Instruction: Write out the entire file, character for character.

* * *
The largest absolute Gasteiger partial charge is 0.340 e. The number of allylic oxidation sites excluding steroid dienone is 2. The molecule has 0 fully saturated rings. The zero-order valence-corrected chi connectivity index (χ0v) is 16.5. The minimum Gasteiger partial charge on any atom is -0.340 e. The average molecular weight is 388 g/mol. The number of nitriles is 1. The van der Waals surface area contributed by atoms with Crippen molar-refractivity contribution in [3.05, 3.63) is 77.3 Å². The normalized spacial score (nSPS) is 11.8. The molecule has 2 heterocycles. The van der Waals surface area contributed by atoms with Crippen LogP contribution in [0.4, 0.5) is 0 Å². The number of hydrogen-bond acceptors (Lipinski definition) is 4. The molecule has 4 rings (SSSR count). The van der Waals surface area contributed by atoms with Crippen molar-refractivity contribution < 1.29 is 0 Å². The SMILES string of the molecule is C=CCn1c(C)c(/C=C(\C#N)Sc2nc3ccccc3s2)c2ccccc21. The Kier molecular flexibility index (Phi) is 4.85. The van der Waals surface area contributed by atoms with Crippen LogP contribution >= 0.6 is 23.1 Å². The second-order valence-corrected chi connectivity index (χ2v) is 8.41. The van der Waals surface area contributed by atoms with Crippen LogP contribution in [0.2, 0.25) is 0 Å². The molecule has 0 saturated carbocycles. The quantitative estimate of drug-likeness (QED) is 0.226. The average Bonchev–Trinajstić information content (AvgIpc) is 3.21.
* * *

The largest absolute Gasteiger partial charge is 0.340 e. The number of allylic oxidation sites excluding steroid dienone is 2. The molecule has 0 fully saturated rings. The zero-order valence-corrected chi connectivity index (χ0v) is 16.5. The minimum Gasteiger partial charge on any atom is -0.340 e. The average molecular weight is 388 g/mol. The number of nitriles is 1. The van der Waals surface area contributed by atoms with Crippen molar-refractivity contribution in [3.05, 3.63) is 77.3 Å². The normalized spacial score (nSPS) is 11.8. The molecule has 2 heterocycles. The van der Waals surface area contributed by atoms with Crippen LogP contribution in [0.4, 0.5) is 0 Å². The number of hydrogen-bond acceptors (Lipinski definition) is 4. The molecule has 4 rings (SSSR count). The van der Waals surface area contributed by atoms with Crippen molar-refractivity contribution < 1.29 is 0 Å². The SMILES string of the molecule is C=CCn1c(C)c(/C=C(\C#N)Sc2nc3ccccc3s2)c2ccccc21. The Kier molecular flexibility index (Phi) is 4.85. The van der Waals surface area contributed by atoms with Crippen LogP contribution >= 0.6 is 23.1 Å². The second-order valence-corrected chi connectivity index (χ2v) is 8.41. The van der Waals surface area contributed by atoms with Crippen LogP contribution in [0.2, 0.25) is 0 Å². The molecule has 0 saturated carbocycles. The quantitative estimate of drug-likeness (QED) is 0.226. The average Bonchev–Trinajstić information content (AvgIpc) is 3.21.